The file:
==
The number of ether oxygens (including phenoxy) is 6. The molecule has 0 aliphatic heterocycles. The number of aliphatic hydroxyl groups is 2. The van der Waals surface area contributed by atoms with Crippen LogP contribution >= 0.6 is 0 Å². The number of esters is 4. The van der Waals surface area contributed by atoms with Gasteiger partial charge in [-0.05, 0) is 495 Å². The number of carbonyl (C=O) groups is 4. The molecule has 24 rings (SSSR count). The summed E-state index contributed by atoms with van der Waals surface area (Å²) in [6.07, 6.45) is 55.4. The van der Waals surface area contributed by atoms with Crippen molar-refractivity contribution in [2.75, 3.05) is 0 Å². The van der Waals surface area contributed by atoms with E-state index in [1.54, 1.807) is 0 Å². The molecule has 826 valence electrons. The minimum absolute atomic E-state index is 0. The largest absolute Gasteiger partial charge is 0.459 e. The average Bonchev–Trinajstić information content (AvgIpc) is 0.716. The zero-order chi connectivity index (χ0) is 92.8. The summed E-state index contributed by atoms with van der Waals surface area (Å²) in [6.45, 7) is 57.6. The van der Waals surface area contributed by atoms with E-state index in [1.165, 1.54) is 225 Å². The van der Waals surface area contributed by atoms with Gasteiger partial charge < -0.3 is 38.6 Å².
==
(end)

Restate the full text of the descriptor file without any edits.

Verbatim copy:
The number of ether oxygens (including phenoxy) is 6. The molecule has 0 aliphatic heterocycles. The number of aliphatic hydroxyl groups is 2. The van der Waals surface area contributed by atoms with Crippen LogP contribution >= 0.6 is 0 Å². The number of esters is 4. The van der Waals surface area contributed by atoms with Gasteiger partial charge in [-0.05, 0) is 495 Å². The number of carbonyl (C=O) groups is 4. The molecule has 24 rings (SSSR count). The summed E-state index contributed by atoms with van der Waals surface area (Å²) in [6.07, 6.45) is 55.4. The van der Waals surface area contributed by atoms with Crippen molar-refractivity contribution in [2.75, 3.05) is 0 Å². The van der Waals surface area contributed by atoms with E-state index in [1.54, 1.807) is 0 Å². The molecule has 826 valence electrons. The minimum absolute atomic E-state index is 0. The largest absolute Gasteiger partial charge is 0.459 e. The average Bonchev–Trinajstić information content (AvgIpc) is 0.716. The zero-order chi connectivity index (χ0) is 92.8. The summed E-state index contributed by atoms with van der Waals surface area (Å²) in [6.45, 7) is 57.6. The van der Waals surface area contributed by atoms with E-state index in [1.165, 1.54) is 225 Å². The van der Waals surface area contributed by atoms with Gasteiger partial charge < -0.3 is 38.6 Å².